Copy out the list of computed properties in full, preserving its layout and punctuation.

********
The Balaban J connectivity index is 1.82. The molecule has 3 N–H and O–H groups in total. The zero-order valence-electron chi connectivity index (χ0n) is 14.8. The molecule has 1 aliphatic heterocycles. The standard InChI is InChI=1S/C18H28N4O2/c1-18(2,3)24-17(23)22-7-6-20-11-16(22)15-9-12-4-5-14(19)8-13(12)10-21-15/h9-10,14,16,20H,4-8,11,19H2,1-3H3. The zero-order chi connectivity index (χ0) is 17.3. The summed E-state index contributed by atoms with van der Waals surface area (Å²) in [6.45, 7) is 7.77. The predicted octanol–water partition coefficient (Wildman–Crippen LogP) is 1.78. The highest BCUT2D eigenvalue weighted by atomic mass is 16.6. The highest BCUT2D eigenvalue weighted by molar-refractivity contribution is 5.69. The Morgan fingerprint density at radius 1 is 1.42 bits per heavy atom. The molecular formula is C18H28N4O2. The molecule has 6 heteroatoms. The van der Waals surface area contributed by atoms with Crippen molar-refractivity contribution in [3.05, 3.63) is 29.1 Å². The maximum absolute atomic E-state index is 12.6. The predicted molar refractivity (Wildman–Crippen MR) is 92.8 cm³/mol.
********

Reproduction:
The Balaban J connectivity index is 1.82. The molecule has 3 N–H and O–H groups in total. The zero-order valence-electron chi connectivity index (χ0n) is 14.8. The molecule has 1 aliphatic heterocycles. The standard InChI is InChI=1S/C18H28N4O2/c1-18(2,3)24-17(23)22-7-6-20-11-16(22)15-9-12-4-5-14(19)8-13(12)10-21-15/h9-10,14,16,20H,4-8,11,19H2,1-3H3. The zero-order chi connectivity index (χ0) is 17.3. The summed E-state index contributed by atoms with van der Waals surface area (Å²) in [6.45, 7) is 7.77. The predicted octanol–water partition coefficient (Wildman–Crippen LogP) is 1.78. The highest BCUT2D eigenvalue weighted by atomic mass is 16.6. The highest BCUT2D eigenvalue weighted by molar-refractivity contribution is 5.69. The Morgan fingerprint density at radius 1 is 1.42 bits per heavy atom. The molecular formula is C18H28N4O2. The molecule has 6 heteroatoms. The van der Waals surface area contributed by atoms with Crippen molar-refractivity contribution in [3.05, 3.63) is 29.1 Å². The maximum absolute atomic E-state index is 12.6. The predicted molar refractivity (Wildman–Crippen MR) is 92.8 cm³/mol.